It has been our family’s (and extended family of staff’s) way of life to run our little restaurant and serve favorites like croque monsiers, quiche and steak au poivre every day (closing just on Christmas day every year). MPC’s owner Daniele raised her children behind these windows and managed even to stay afloat in 1990 after the passing of her husband/business partner. Her eldest, Alessandra, stayed on and eventually filled the empty shoes of co-owner with her mom.

Nevertheless, the climate for small business like ours in New York City has become a crushing force. Mom-and-pop stores of all kinds are now an endangered species in our city. Small business are all but disappeared in our neighborhood, giving way to massive Duane Reades, banks and Starbucks on seemingly every corner. Despite our best efforts to keep MPC alive, our reality is that we carried on 'in the red' for quite some time.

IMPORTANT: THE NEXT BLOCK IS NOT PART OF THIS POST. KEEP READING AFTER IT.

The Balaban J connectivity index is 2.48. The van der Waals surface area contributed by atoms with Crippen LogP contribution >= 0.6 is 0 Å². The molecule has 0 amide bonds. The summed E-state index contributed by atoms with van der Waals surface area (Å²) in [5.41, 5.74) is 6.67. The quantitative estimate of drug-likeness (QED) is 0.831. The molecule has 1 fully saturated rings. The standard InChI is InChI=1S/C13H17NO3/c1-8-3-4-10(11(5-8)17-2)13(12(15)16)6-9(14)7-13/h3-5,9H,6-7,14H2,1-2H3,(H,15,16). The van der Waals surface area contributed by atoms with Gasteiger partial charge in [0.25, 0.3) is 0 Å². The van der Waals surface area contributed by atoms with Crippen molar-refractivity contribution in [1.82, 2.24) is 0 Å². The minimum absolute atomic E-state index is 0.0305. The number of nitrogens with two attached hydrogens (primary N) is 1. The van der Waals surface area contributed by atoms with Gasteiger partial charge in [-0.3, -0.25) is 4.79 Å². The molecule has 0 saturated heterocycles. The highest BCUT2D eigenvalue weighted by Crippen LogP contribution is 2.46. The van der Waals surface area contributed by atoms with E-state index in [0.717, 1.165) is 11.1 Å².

With each closing door, is the beginning of a new chapter. If you miss us as much as we miss you, good news: we will come to you! Alessandra is now concentrating her efforts on her catering and private chef business. Keep in touch and email her at alessprivatechef@gmail.com.

Our most sincere thanks once more to all of our patrons. We hope you will remember us, and think fondly upon this corner each time you pass as we will do."

Tuesday, February 21, 2017

Waldorf Astoria Hotel


The historic Waldorf Astoria hotel is about to vanish. Not physically, but spiritually. It was purchased last year by the Chinese corporation Anbang Insurance Group. They plan to take 1,100 rooms and convert them into condos. The remaining few hundred rooms will be upgraded into a "high-end, boutique hotel that appeals to international (and Asian) travelers," according to The Real Deal.